Thune holds forest waste hearing
U.S. Sen. John Thune, R-S.D., chairman of the Senate Agriculture Committee's Energy Subcommittee, held a public hearing in Rapid City, S.D., on Aug. 18 to discuss the woody biomass located in the Black Hills National Forest and why it's not currently allowed to be used as a feedstock for cellulosic ethanol projects.
The hearing was attended by Senate Energy Committee member Sen. Tim Johnson, D-S.D., representatives from the Black Hills National Forest and the Black Hills Forest Resource Association as well as private forest land owner and KL Process Design Group LLC President Randy Kramer.
National forest waste is not currently included in the definition of "woody biomass" as written in the Energy Independence and Security Act of 2007. Thune told hearing attendees that the final definition failed to include material removed or harvested from federal lands and national forests because the U.S. House of Representatives changed the wording "behind closed doors" in the final days of debate before the bill's passage. He has since introduced bill S.2558 that would amend that definition.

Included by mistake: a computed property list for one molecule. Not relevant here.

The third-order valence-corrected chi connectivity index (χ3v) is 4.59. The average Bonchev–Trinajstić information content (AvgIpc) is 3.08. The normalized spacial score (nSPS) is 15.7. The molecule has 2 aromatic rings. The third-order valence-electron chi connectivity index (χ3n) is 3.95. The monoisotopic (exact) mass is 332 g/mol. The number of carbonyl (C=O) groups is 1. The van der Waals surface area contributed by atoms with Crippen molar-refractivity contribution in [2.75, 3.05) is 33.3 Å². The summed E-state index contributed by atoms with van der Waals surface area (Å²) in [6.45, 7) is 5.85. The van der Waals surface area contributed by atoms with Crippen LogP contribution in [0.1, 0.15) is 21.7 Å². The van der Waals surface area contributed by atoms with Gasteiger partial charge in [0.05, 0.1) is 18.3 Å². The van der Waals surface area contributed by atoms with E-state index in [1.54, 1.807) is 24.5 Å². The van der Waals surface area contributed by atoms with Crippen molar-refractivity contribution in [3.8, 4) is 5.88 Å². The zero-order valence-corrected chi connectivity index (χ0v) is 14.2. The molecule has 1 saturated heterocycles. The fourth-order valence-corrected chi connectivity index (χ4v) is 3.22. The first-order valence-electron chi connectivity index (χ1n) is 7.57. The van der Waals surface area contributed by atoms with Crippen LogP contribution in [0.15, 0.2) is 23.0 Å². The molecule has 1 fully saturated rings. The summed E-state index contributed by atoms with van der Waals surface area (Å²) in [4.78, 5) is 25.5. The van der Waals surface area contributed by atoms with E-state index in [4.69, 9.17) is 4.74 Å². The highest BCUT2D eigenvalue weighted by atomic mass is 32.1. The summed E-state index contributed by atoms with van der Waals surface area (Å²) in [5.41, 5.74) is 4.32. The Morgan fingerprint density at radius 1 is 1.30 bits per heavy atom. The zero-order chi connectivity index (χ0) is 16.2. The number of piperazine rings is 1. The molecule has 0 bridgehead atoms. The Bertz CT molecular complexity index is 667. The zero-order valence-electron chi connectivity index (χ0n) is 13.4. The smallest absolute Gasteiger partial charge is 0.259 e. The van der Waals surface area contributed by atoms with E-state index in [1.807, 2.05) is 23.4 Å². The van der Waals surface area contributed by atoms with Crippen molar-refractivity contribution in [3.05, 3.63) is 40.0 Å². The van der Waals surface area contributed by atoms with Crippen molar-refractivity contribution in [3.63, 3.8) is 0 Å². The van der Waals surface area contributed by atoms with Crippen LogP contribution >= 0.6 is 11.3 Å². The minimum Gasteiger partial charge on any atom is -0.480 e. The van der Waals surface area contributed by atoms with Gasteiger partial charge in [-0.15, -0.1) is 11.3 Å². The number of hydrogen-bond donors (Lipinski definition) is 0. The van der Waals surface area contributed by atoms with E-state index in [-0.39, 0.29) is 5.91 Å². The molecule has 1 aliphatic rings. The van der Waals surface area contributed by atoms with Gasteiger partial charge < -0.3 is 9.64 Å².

Thune's Senior Advisor Jon Lauck said the definition was changed due to environmental concerns on behalf of some representatives. The testimony given Aug. 18 proved otherwise, he said. "They (witnesses) said it's actually worse for the forests to leave the waste there," Lauck said, adding that the current removal method of burning slash piles adds carbon dioxide to the environment, worsening the environmental situation.
Witnesses testified at the hearing that there is approximately 200,000 tons of woody biomass available annually in the Black Hills National Forest. It was noted that between 50 and 105 gallons of ethanol can be produced from every ton of biomass.
Lauck said the hearing was very successful in demonstrating how beneficial it would be for forest management and ethanol production if the energy bill's wording were to be changed back to the original definition.
Thune's bill to amend the energy bill has been referred to the Senate Energy Committee, according to Lauck. The senator's definition for woody biomass has also been included in the recently formed Gang of 10's energy bill, called the New Energy Reform Act. Thune said the group hopes to begin moving the bill through the legislative process as soon as Congress reconvenes in September.